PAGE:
MAD DOG: Attention Shoppers

Shopping is serious business. Just ask anyone who's woken up at 6 A.M. to be the first in line to get an XFL Barbie for a Christmas present, written a letter to the editor of the newspaper asking why they don't put all the ads in one handy pull-out section instead of hiding them between those icky news articles, or groused because stores don't hold a sale on Martin Luther King's birthday. Yet.

If you're a non-shopper like me it's hard to relate. After all, you don't plan your week around sale days. It's never crossed your mind that a one-week-old cinder block with a lifetime warranty could need replacing because it's "Oh so yesterday." And the idea of driving halfway across the state to save less on a reconditioned Thighmaster than the cost of the gas just doesn't make sense, especially since Suzanne Somers isn't there to give a private demonstration.

But that doesn't mean you shouldn't be supportive of the poor, unfortunate people who break out in a sweat anytime they see a percent sign and the word "off" within two paragraphs of each other. They need love and understanding too. That's why Conde Nast is putting out a new magazine for women about shopping called Lucky. Well, that smells like money. Lots of it.

There's little doubt the magazine will do well, especially on the newsstands where it will be snapped up by single men who read the name but don't notice that the cover is trumpeting articles like "Second mortgages -- the key to your spring wardrobe", "Online shopping, can it fulfill more than just orders?", and "If Nieman Marcus can remember your dress size, why can't hubby?"

Editor Kim France says, "It's not a princess-y, shopaholic magazine." Right, and there will be an Elton John, Jr. any day now. She says it's aimed at those who love to shop as well as those who hate it. How she intends on getting non-shoppers to read a shopping magazine is beyond me, unless she's planning on having centerfolds featuring "The Hunks of Macy's Shoe Department."

The question is, should they be encouraging shopping? After all, like drinking, gambling, and sex, too much shopping can lead to addiction. And like the first two of these, we don't want to get that carried away.

But if it does, there's help available. There's Compulsive Shoppers Anonymous, where people stand up and say, "Hi, my name is Shirley and I found the cutest little monogrammed gold toothpick cleaner at the Galleria the other day and just had to buy four of them." There are debt counselors who take people who are deep in debt, then increase it by charging them to help get them out of debt, a concept only Lewis Carroll, Bonnie and Clyde, or anyone who writes federal tax regulations could appreciate.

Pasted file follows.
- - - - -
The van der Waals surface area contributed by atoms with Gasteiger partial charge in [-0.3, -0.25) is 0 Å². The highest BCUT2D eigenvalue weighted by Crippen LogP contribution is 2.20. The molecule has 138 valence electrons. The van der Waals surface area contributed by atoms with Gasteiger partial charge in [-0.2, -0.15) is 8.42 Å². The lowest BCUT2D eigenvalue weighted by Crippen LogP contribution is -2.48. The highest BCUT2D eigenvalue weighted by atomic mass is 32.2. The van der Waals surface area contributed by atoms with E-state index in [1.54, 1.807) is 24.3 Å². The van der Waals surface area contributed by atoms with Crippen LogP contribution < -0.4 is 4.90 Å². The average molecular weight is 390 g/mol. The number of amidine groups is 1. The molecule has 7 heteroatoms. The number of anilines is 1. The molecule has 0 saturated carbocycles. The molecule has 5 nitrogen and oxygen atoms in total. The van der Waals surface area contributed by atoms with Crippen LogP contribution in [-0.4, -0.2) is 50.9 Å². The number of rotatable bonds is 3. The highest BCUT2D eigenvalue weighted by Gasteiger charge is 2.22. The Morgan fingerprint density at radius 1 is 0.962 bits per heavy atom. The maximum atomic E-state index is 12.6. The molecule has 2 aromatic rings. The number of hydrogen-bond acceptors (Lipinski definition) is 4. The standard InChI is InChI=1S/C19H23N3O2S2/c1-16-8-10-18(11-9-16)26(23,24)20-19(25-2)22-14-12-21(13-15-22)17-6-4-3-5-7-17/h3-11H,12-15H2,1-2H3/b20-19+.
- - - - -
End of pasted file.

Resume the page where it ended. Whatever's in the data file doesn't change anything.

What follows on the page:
And then there are the psychiatrists, who have identified a syndrome they call compulsive-shopping disorder. This isn't to be confused with compulsive-shopping reorder, which is when you get home with something new and decide you simply have to have one in every color so you run back out to buy them even though the house is on fire, the dog is laying on its back with its feet in the air, and Survivor 2 is on. No, this is a bona fide, health-insurance-will-pay-for-it, medical problem.

According to the American Psychiatric Association (motto: "Sometimes a cigar may just be a cigar, but that doesn't mean we can't give it a fancy name and try to cure it."), compulsive-shopping disorder is "a consuming need to buy which often results in debt, personality and relationship disorders, and if we have anything to do with it, a new boat after we have the patient in therapy for a couple of years."

The usual treatment is to have the patient come in twice a week in the hope that the exorbitant fees mean they can't afford to shop as much. This is what's known in psychiatry as transference, though in this case it's more tangible than usual, with the money being transferred directly from the patient to the doctor.

But now they have a new weapon in their arsenal: electronic funds transfer. Just kidding. Actually they've had that for years. What is new is a drug to help combat compulsive shopping. Forest Laboratories (motto: "No, Mr. Gump doesn't work here and please don't call again.") has discovered that their antidepressant Celexa can help people who shop till they drop then get up and shop some more. They say that in tests, 80 percent of the people who took the drug improved. What they didn't say was how much time they spent going from pharmacy to pharmacy searching out the best deal on their prescription.

All of this gives shoppers very mixed signals. How are they to know whether to shop more, shop less, go into therapy, or head to the mall to complete their set of decorative hand-painted dinner plates featuring dogs paying off their credit card bills? The answer, I'm sure, will be in the next issue of Lucky.

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